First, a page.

Oseberghaugen is a Viking era burial mound. The Oseberg ship was found in the Oseberg burial mound in 1904. This Viking longship is now in the Viking Ship Museum in Oslo. Archaeological excavations in 1904 uncovered history's largest and richest example of craftmanship from the Viking Age. In addition to the Oseberg ship, Oseberghaugen contained the Oseberg carriage, five beautifully carved bed-posts shaped like animal heads, four sledges, beds, chests, weaving-frames, household utensils and much more. Scientific examinations in 1992 now date the burial to 834 AD, and indicate a probability that it was Queen Alvhild, the first wife ofKing Gudrød, who was buried here.

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Founded: 834 AD
Category: Cemeteries, mausoleums and burial places in Norway

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4.4/5 (based on Google user reviews)

User Reviews

Bjørn Håkon Torheim (17 months ago)
Historic physical place.
Veronika Ms (2 years ago)
Bigger than you might expect. The grass around was a little poorly drained, very wet.
Thor Arne Bakke (2 years ago)
Rural, quiet and peaceful. Worth a visit if you are interested in history
Helge Indreiten (3 years ago)
Ok! Not so much to see, but a historic place.
Grete Smedbakken (4 years ago)
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Broch of Gurness

The Broch of Gurness is an Iron Age broch village. Settlement here began sometime between 500 and 200 BC. At the centre of the settlement is a stone tower or broch, which once probably reached a height of around 10 metres. Its interior is divided into sections by upright slabs. The tower features two skins of drystone walls, with stone-floored galleries in between. These are accessed by steps. Stone ledges suggest that there was once an upper storey with a timber floor. The roof would have been thatched, surrounded by a wall walk linked by stairs to the ground floor. The broch features two hearths and a subterranean stone cistern with steps leading down into it. It is thought to have some religious significance, relating to an Iron Age cult of the underground.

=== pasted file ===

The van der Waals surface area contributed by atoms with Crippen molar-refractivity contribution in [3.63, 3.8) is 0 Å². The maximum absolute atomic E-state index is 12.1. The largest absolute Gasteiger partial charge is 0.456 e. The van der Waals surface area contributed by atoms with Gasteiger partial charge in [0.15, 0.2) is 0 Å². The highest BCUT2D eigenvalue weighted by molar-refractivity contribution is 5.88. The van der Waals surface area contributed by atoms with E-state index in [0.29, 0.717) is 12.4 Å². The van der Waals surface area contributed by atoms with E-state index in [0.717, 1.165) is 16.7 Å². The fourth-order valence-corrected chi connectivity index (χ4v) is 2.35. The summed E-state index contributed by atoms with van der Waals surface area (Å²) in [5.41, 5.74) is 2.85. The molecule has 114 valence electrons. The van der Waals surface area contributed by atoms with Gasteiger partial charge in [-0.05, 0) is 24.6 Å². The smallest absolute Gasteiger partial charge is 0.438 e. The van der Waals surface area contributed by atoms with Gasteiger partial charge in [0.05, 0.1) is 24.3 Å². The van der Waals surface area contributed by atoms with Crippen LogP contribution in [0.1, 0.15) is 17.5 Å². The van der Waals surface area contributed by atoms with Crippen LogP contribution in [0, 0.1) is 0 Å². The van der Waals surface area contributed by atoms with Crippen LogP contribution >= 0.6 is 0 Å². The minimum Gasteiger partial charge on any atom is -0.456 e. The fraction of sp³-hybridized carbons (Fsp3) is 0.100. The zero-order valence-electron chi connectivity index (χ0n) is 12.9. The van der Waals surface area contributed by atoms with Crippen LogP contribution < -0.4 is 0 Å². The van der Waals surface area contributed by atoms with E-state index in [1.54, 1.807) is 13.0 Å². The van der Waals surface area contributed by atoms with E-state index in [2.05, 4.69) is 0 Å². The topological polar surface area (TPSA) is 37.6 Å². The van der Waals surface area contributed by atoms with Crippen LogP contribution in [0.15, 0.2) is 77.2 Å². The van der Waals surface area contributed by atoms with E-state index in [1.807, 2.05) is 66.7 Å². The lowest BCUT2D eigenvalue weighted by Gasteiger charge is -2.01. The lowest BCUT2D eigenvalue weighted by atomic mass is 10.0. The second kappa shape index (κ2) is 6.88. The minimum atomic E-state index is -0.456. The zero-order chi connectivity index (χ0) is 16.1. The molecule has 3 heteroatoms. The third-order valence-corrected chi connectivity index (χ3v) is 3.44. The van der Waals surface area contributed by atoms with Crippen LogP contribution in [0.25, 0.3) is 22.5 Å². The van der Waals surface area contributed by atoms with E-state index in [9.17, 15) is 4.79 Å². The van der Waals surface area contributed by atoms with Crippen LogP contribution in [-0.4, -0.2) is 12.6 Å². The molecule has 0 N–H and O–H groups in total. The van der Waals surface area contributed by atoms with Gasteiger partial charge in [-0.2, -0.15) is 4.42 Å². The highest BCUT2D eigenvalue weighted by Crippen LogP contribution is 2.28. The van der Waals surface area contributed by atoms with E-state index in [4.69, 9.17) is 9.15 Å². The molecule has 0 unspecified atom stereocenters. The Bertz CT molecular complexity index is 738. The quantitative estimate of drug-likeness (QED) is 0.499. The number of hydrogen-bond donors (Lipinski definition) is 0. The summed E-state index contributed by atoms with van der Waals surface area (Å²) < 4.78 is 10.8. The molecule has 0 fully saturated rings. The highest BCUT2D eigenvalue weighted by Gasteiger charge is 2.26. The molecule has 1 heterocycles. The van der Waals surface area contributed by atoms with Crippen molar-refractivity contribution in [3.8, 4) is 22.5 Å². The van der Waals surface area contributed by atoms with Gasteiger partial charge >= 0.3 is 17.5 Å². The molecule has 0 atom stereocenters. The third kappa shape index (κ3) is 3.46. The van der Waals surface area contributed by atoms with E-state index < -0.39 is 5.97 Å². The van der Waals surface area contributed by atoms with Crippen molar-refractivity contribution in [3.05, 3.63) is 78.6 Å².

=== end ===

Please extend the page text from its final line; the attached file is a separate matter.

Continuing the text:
The remains of the central tower are up to 3.6 metres high, and the stone walls are up to 4.1 metres thick. The tower was likely inhabited by the principal family or clan of the area but also served as a last resort for the village in case of an attack.

The broch continued to be inhabited while it began to collapse and the original structures were altered. The cistern was filled in and the interior was repartitioned. The ruin visible today reflects this secondary phase of the broch's use.

The site is surrounded by three ditches cut out of the rock with stone ramparts, encircling an area of around 45 metres diameter. The remains of numerous small stone dwellings with small yards and sheds can be found between the inner ditch and the tower. These were built after the tower, but were a part of the settlement's initial conception. A 'main street' connects the outer entrance to the broch. The settlement is the best-preserved of all broch villages.

Pieces of a Roman amphora dating to before 60 AD were found here, lending weight to the record that a 'King of Orkney' submitted to Emperor Claudius at Colchester in 43 AD.

At some point after 100 AD the broch was abandoned and the ditches filled in. It is thought that settlement at the broch continued into the 5th century AD, the period known as Pictish times. By that time the broch was not used anymore and some of its stones were reused to build smaller dwellings on top of the earlier buildings. Until about the 8th century, the site was just a single farmstead.

In the 9th century, a Norse woman was buried at the site in a stone-lined grave with two bronze brooches and a sickle and knife made from iron. Other finds suggest that Norse men were buried here too.